Moringa Oleifera seeds are sources of proteins, lipids, fats, soluble vitamins, and antioxidants. The proteins are particularly poor in lysine, sulfur amino acids, and tryptophan. The seeds, sometimes removed from more mature pods and eaten like peas or roasted like nuts, contain high levels of vitamin C and moderate amounts of B vitamins and dietary minerals. The principal component of the oil is oleic acid, and the oil is perfectly tested in frying and seasoning. The seed is bitter and astringent; the untreated and soaked seeds are equally toxic when consumed. A process for debittering the seeds completely and used in some food preparation has been documented. Some research addressed the functional properties of Moringa Oleifera seed flour with some technological applications in biscuits and infant flour formulations. However, the bitterness and toxicity of the flour are still a limit for their utilization. Furthermore, the oil is not only free of toxicant, but it also exhibited high biological value as compared to commercial oil.
Mature seeds yield 38–40% edible oil called ben oil from its high concentration of behenic acid. The refined oil is clear and odorless, and resists rancidity. The seed cake remaining after oil extraction may be used as a fertilizer or as a flocculent to purify water. Moringa seed oil also has potential for use as a biofuel. Using the cold press method (under 132 degrees F) only yields 14% which is about the same amount of yield in a raw press using no heat whatsoever. The oil is characterized by an unusually long shelf life and a mild, but pleasant taste. The name of the oil is derived from the presence of behenic acid.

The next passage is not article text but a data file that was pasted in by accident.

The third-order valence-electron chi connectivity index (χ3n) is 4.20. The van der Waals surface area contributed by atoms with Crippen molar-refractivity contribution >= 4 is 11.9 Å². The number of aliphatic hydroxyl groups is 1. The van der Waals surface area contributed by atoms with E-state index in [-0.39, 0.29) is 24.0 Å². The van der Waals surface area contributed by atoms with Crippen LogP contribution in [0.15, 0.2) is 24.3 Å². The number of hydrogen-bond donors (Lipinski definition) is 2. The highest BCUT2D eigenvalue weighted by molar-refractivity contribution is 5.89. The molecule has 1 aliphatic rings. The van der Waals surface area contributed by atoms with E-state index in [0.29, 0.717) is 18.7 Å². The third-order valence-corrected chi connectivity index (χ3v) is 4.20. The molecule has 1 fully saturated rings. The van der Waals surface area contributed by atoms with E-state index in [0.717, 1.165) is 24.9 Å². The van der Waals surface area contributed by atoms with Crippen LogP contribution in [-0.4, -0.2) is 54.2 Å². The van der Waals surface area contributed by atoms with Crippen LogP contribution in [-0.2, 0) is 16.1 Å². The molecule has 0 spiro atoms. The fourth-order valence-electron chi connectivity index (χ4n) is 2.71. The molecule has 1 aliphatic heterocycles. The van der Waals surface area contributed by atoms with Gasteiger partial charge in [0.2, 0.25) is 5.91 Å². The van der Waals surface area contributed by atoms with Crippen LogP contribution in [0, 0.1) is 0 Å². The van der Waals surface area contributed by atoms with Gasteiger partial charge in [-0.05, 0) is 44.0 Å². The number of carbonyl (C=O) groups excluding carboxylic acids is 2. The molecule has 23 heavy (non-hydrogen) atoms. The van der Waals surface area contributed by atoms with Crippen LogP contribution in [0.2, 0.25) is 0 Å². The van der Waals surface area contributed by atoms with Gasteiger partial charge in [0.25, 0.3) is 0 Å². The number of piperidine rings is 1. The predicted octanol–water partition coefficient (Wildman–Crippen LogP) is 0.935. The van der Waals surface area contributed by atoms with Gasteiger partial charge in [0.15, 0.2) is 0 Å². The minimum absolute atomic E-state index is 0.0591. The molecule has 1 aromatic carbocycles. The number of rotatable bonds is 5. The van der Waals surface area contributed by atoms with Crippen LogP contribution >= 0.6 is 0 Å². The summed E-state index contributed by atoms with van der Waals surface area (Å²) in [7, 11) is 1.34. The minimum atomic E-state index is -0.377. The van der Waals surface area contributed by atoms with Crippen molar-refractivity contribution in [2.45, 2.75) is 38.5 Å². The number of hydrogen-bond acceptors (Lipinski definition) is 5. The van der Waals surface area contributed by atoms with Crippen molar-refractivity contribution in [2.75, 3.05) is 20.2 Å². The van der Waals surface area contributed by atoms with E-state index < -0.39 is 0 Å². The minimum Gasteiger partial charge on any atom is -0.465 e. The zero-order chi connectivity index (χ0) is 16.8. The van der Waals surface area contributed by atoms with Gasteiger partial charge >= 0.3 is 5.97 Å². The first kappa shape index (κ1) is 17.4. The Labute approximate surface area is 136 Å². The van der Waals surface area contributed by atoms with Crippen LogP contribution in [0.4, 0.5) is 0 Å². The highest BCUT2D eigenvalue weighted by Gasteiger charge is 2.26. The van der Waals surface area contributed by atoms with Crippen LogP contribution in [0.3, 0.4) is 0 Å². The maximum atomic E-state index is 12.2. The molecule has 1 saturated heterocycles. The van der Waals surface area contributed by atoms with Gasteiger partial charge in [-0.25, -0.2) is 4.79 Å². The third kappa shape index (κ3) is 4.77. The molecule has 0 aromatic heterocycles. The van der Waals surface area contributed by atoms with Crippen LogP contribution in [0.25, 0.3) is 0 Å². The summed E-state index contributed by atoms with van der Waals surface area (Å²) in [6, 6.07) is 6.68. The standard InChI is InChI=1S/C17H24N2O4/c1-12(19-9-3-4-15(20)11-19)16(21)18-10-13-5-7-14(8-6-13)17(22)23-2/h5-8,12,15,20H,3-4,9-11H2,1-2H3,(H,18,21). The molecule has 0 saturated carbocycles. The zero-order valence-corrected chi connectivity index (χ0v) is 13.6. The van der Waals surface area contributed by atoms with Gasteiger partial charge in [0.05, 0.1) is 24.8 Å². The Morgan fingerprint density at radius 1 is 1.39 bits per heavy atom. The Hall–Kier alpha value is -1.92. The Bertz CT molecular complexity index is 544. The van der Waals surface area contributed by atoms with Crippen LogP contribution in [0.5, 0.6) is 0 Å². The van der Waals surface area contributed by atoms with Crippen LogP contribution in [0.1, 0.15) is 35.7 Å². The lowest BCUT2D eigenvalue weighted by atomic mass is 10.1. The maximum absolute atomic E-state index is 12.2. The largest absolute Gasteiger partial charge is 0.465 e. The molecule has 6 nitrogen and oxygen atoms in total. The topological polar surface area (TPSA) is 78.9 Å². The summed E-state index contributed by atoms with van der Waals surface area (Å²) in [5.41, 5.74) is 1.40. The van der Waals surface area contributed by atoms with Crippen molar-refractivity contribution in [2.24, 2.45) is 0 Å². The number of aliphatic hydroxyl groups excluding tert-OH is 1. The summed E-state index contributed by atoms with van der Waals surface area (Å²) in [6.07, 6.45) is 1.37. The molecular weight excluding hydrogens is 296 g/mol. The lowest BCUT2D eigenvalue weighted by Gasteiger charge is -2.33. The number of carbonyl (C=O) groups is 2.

Moringa seed oil gathered good thermal, oxidative, and frying stabilities. Studies were conducted to find out the effect of extraction method and temperature, and storage time on the physicochemical properties of Moringa oil. The result shows that Moringa oil has higher stability when compared to groundnut oil. It is also observed that Moringa oil is less likely to hydrolysis than groundnut oil. In this respect, cold‐pressed oils from Moringa Oleifera seeds are better than the raw commercial oils and refined groundnut oils. An experiment conducted by Khattab and Shakak in 2012 showed that during frying of potato chips, M. oleifera oil was more stable to oxidation (based on peroxide, free fatty acid, density, viscosity, and refraction index) compared to groundnut oil. In addition, the acceptability (taste, color, odor, texture, and general acceptability) of potato chips analyzed by a panel of seventeen students was higher as compared to those made from groundnut oil, but lower than that obtained from the mixture of Moringa and groundnut oils. Based on the current results, Moringa Oleifera seed oil showed enough promises to be regarded as a more stable and healthy oil in cooking and frying.
With the global shortage of food grains and ever increasing human population, Moringa Oleifera will certainly offer good alternative to food shortage. In particular, it easily grows under dry climates of the sub‐Saharan areas which generally future food crisis. For Moringa Oleifera seeds to play that role, more research in the effect of treatments on the functionality and the nutritional and physicochemical properties of the oil and defatted seed flour should be addressed. For instance, the combined effect of roasting, germination, and cooking on the in vivo nutritional quality and toxicity of the flour and fat could be tested.
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